2. jeul7 permalink
    September 11, 2020 6:32 pm

    That red sky was frightening, even in a photo knowing you had taken it. Do you have an air quality gauge or rely on NOAA> I was looking at pictures from San Francisco earlier, their air looks thick, the fog contributes of course. The most startling thing for me is the amount of ash, Like Mt St Helens had gone off again. Someone had posted they are surrounded in Salem, I assume she meant fires on all four sides, not that she was in imminent danger, but the way Santa Rosa went last year I wouldn’t want all roads closed. So frightening. How are your fur creatures handling it? And Kim and Mike and Tom? I know Harold and Lindsay have been restricted to their senior living apartment since Spring. Crazy times And it is global as your Aus friend said, so much wild life lost there.
    Keep posting, stay safeAre you on a well or city water. If a well I’d keep it really damp as far around as possible, and from the ash on top of the house. Love and concern, Jean

    • September 12, 2020 5:37 pm

      I keep track of the air quality via Airnow.gov. EPA/DEQ site. Accurate.
      The ash totally reminded me of St Helens. Granted quite a bit chunkier, but coating everything. We failed to close the car windows Monday night and the interior is covered! I’ll be doing some serious cleaning in a day or two.
      Salem doesn’t have the fires. It must be someone farther east. That’s a funny spot. There’s two fires possibly converging around Molalla. I think it’s easy to get trapped with fire coming down both sides of a valley. I hope more people get out before it’s too late.
      The pets don’t understand why we’re not going on walks. I still let them out for pee breaks when they want to. I still have the garden to tend, pick and water. The siblings are all staying indoors. Kim hasn’t been to work since Monday due to the air quality. She has the bad lungs like my mother.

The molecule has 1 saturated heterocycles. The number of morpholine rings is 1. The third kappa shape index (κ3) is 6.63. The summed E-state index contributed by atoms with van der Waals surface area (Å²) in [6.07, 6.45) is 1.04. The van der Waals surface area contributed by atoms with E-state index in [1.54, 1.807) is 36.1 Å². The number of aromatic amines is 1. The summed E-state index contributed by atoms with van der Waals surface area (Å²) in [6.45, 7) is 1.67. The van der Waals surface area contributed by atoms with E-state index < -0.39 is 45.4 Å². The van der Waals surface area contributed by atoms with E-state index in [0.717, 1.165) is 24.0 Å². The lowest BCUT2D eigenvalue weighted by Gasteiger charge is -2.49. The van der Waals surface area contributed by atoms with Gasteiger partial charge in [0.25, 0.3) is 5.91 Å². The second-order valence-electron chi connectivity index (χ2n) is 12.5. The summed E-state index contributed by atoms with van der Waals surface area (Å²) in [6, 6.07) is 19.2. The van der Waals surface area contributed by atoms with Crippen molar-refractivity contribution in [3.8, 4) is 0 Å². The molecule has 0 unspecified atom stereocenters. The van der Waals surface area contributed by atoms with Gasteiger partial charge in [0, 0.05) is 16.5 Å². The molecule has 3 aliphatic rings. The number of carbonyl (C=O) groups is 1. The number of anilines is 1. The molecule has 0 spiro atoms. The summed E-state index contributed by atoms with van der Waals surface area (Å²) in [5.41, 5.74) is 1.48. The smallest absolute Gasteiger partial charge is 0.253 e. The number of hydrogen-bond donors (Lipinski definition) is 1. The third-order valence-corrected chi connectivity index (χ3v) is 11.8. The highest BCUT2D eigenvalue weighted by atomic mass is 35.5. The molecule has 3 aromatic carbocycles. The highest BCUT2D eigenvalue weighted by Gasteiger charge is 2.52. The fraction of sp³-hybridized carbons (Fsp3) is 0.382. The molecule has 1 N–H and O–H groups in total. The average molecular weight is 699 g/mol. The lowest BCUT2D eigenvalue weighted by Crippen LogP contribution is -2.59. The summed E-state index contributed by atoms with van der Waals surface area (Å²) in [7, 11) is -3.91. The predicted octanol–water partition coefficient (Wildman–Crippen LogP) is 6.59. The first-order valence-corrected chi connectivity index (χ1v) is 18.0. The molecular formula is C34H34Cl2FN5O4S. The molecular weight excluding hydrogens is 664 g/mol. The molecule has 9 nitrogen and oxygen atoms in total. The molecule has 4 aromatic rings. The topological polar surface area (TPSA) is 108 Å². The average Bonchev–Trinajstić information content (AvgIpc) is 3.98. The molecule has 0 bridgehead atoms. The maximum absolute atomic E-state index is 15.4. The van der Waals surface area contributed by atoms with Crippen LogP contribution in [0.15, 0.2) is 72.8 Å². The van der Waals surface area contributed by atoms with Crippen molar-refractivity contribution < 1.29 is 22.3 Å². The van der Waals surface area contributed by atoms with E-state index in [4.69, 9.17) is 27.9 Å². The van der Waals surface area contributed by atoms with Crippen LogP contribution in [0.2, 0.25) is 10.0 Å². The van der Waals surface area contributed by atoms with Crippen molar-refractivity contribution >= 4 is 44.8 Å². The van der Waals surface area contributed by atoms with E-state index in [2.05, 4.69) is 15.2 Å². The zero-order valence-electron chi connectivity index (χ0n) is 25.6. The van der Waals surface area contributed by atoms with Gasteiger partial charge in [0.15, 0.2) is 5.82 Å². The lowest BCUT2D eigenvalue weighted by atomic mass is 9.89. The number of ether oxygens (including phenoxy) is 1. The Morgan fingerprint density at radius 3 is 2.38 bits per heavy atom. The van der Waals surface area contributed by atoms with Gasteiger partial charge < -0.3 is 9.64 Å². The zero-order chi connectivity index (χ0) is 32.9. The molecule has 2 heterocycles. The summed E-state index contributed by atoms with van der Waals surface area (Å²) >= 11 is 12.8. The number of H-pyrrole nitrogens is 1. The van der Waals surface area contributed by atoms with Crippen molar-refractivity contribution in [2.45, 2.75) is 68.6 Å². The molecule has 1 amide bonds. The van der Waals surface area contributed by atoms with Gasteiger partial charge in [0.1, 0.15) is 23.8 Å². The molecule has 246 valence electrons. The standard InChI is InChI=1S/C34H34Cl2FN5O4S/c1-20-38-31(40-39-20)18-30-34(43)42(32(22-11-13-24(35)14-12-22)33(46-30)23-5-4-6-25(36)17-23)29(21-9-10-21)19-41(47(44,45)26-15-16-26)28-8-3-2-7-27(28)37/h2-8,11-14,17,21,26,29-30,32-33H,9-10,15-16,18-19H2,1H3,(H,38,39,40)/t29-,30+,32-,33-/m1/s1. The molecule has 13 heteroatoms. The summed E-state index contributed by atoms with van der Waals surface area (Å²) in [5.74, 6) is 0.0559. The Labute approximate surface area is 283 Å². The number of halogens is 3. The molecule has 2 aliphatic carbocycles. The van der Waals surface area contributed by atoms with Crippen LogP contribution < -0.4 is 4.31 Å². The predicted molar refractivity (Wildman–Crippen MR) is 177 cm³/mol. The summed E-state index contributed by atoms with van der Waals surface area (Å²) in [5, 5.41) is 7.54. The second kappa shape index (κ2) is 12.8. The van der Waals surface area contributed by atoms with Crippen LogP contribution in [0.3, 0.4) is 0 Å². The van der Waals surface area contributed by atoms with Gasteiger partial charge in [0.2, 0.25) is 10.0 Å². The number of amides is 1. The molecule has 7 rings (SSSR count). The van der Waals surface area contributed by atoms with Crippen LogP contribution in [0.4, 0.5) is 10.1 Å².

We are on city water so nothing too concerning.
      We’re in a holding pattern until the rain comes next week. We try to not do too much outside, but can’t avoid some store trips. Air quality has been awful today. Maybe tomorrow will be better!
      Love you!

  3. September 11, 2020 9:12 pm

    I remember this kind of sky and ash also here from two summers ago, although this seems even crazier. Stay safe. It brings back memories of being on evacuation alert, the horrible ongoing scariness.

    • September 12, 2020 5:18 pm

      Has it been 2 summers? Amazing. I’m glad you didn’t have to evacuate. That was a scary fire season!
      I went out for an art supply and pet food today. Wore an N95 mask to protect my lungs. Air quality has been hazardous all day:450. Yuck! Fingers crossed for rain next week. Also hoping that the fires decrease more and people don’t have to evacuate.

  4. September 12, 2020 6:38 am

    It’s a dreadful thing yet there is great beauty in it. I hope it’s resolved soon xxx

    • September 12, 2020 5:23 pm

      A scary end of time beauty! I shot out of bed when seeing the red sky Tuesday morning! The darkness went on for hours.
      I’m just lucky to be able to stay home during this time. Certainly feeling sad for those who have lost homes, businesses, family members, and everything. Life won’t ever be the same.

  5. September 15, 2020 12:34 pm

    The amount of ash on the car is amazing! I live in SW Washington and we luckily just got a dusting. The photos out of the Albany / Salem area were stunning with that red sky. “Mars” comes to mind.